Swami Maharaj was medium built, dark complexioned and not greatly impressive till he started speaking. His speech was soft but assertive, clear and incisive but warm and kind, detached and yet captivating, erudite and yet illuminating, concise but deeply influencing. He had flashy and piercing eyes, which appeared to look deeply into you. His austere lifestyle, deep and extensive knowledge of scriptures, his stringent adherence to religious code, his selfless approach and last but not the least his spontaneous, indiscriminate and innate compassion and genuine concern for all he met, won him the life long devotion of literally thousands of disciples, all across the country. In return he provided for them an ideal, a spiritual guide, a solace and succour, a symbol and an approach to the Divine.

Daily schedule

Shri Swami Maharaj woke up early about three hours before sunrise and after the morning ablutions, used to take his morning bath. He used to bathe at least thrice a day. After his bath, he used to worship the sceptre and perform the Pranav (Om) incantation and then offer ritual bath to the Datta idol and apply ashes to Him by way of worship. Indian monks are not permitted to pluck flowers and leaves (Tulasi, Bel) etc. Hence the idol got these offerings only when someone brought them for Swami Maharaj. The mornings were mostly devoted to teaching the students.
Shri Swami Maharaj was a virtual living encyclopaedia of Vedic culture and used to teach seemingly unlimited range of subjects viz. Sanskrit grammar, Vedic texts, the technology of vedic rituals, the six systems of Indian philosophy (Yoga, Nyay {logic}, Sankhya, Mimamsa, Vedanta, Vaisheshik), Ayurveda (Indian Medicine) etc. His knowledge in these subjects was not merely theoretical but he was a Master who could guide a sincere student to the ultimate goal of all these Indian systems namely Self-realization. He was apparently well versed in several arts viz. music, poetry, spinning, weaving etc. He even advised right moves to chess players, sometimes without watching the game, though he never played himself. No sincere student was ever turned away by him. It was impossible to gauge the range and depth of his knowledge. Once at Narsobawadi, an old Brahmin, proud of his accomplishment in Samaved (the third of the Vedic quartet) came to Shri Maharaj and insisted on singing the Vedic Mantras, in spite of the latter’s suggestion to sing before the Padukas. Suddenly his memory failed and he could not recall even a single Mantra. Shri Maharaj then rendered a Mantra, convincing the Brahmin of Swamiji’s omniscience and deflating his pride.
At noon he used to set out to solicit food (Bhiksha). A Sanyasi cannot cook his food and hence has been ordained to solicit cooked food (Madhukari). Swami Maharaj used to accept food only from three to five homes of Southern Brahmins following the scriptural injunctions. There were periods in his life when travelling through certain parts of India, he did not encounter Southern Brahmins and had to live on coconuts, groundnuts and other ‘dry’ food. This often worsened his dysentery and caused much physical suffering. However this did not affect his schedule, pace, activity or the continuous journey. If anybody saluted on his way to Bhiksha, he used to fast that day. Sometimes such a fast used to follow the mandatory fasts of the 11th day (Ekadashi). On the day of fast he used to take a glass of buttermilk or a fruit. This did not seem to affect him in any way at all! He then used to dip the sack of collected food in river water and hang it so the water dripped out and with it all the taste! A Sanyasi, as indeed any seeker of truth, should eat only to support life and should be totally indifferent to taste. Swami Maharaj provided a shining illustration of this rule. The food was then offered to Lord Dattatreya, and split into three equal portions. After giving one portion each to the River and Gomata (cow) he partook the remaining one portion. He thus literally observed the rule of Sanyasi eating only eight morsels of food, that too only once a day.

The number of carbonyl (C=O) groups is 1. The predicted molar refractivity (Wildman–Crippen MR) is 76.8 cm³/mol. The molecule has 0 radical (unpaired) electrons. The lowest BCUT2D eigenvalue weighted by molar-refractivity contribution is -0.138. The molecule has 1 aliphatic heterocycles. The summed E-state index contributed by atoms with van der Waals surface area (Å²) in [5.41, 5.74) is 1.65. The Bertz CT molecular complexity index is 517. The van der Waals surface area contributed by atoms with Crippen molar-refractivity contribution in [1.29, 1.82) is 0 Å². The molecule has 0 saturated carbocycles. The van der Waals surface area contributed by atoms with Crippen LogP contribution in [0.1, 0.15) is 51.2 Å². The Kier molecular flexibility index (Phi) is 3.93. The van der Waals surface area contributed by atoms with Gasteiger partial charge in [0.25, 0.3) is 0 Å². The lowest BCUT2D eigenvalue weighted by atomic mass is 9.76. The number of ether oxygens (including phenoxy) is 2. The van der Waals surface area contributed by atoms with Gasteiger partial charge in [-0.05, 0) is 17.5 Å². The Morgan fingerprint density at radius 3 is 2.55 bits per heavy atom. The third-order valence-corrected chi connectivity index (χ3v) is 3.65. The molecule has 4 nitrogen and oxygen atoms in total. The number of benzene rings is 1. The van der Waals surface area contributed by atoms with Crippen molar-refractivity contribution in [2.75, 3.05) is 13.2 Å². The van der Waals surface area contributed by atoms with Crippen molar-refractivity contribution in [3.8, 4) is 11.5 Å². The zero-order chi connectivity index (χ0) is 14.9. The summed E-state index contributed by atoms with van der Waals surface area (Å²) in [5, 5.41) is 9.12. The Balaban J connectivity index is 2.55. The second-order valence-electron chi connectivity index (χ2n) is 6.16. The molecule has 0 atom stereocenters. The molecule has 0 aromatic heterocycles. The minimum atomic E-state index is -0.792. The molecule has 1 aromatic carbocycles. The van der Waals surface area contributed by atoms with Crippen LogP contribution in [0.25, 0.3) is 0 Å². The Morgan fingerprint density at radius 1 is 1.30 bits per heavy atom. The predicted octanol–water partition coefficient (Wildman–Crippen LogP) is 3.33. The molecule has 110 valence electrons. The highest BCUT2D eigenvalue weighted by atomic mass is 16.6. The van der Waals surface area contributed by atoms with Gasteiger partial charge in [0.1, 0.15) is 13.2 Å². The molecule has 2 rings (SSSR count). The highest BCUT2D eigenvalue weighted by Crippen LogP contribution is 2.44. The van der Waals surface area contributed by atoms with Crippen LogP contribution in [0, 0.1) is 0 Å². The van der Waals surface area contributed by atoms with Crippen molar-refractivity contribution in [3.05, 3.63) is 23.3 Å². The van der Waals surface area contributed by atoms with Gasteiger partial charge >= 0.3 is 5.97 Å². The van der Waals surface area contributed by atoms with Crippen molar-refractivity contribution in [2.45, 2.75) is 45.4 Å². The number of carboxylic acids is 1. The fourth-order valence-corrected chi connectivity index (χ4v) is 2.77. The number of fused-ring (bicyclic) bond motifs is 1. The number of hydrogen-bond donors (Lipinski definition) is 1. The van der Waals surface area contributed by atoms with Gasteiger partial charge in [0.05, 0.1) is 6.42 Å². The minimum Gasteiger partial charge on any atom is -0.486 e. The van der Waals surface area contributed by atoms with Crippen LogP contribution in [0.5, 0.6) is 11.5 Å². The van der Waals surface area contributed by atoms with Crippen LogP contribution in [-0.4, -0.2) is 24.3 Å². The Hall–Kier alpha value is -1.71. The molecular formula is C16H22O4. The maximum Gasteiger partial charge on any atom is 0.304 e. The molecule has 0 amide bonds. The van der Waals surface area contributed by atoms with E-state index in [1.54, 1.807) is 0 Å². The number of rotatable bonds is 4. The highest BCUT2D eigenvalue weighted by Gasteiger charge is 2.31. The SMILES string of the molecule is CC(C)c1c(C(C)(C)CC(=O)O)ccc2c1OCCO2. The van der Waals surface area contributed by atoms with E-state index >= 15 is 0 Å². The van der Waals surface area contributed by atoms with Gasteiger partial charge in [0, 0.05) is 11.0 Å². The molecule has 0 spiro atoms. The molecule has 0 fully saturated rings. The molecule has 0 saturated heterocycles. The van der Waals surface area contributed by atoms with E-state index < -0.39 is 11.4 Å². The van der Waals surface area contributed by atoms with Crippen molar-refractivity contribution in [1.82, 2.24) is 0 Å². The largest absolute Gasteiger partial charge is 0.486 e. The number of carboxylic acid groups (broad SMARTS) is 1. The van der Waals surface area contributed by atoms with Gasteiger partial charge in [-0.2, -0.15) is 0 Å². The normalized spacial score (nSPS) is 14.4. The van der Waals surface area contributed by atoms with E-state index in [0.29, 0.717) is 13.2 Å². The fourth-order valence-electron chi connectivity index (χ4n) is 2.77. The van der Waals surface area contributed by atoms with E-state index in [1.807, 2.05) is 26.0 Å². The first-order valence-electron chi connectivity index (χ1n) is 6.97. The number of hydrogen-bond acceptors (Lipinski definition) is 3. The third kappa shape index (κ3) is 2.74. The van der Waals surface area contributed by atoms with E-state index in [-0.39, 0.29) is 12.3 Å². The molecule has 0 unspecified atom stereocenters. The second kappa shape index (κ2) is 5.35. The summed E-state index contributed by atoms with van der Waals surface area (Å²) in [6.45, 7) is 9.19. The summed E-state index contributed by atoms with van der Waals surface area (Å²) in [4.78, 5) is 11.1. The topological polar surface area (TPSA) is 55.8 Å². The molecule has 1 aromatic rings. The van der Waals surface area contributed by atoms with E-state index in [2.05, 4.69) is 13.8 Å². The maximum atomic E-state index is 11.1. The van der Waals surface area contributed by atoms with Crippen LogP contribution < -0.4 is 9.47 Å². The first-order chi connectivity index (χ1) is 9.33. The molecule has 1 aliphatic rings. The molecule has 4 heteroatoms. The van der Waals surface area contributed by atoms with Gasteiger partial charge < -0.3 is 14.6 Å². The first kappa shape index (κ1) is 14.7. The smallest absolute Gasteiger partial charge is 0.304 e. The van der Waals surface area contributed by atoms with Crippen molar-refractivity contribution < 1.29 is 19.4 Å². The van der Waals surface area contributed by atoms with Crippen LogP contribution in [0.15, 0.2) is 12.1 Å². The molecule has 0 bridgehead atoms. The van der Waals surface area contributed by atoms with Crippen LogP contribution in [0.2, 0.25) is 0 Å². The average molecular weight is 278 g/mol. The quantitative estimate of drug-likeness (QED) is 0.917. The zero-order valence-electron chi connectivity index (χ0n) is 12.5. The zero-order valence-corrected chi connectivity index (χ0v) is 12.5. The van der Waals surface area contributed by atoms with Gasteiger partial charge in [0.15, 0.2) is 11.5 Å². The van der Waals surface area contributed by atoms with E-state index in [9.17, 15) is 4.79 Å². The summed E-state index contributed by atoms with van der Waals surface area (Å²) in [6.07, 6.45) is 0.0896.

In the afternoon, he used to entertain people. Some of them were genuine seekers knowledge and truth while a vast majority sought his advice for their personal problems. He gave all a patient hearing and offered solutions that satisfied everyone. After evening bath it was time for discourses on Puranas or scriptures. He had an excellent style of discourse, explaining the subject clearly with illustrations and authenticating his statements with apt quotations. Though he referred to Vedic mantras, he considered it a sacrilege to pronounce a Vedic sentence in discourse. Not only did he follow this canon himself but also insisted on adherence to it by others. There were occasions when he walked out of a discourse when the speaker uttered a Vedic Mantra.

After the discourses, depending on the people around, there used to be Bhajans and Kirtans. After that, often there used to be some more individual interviews. It was well past midnight before Shri Swami Maharaj could lie down for a few hours of rest. How he managed with so little food or so little sleep is as beyond human comprehension.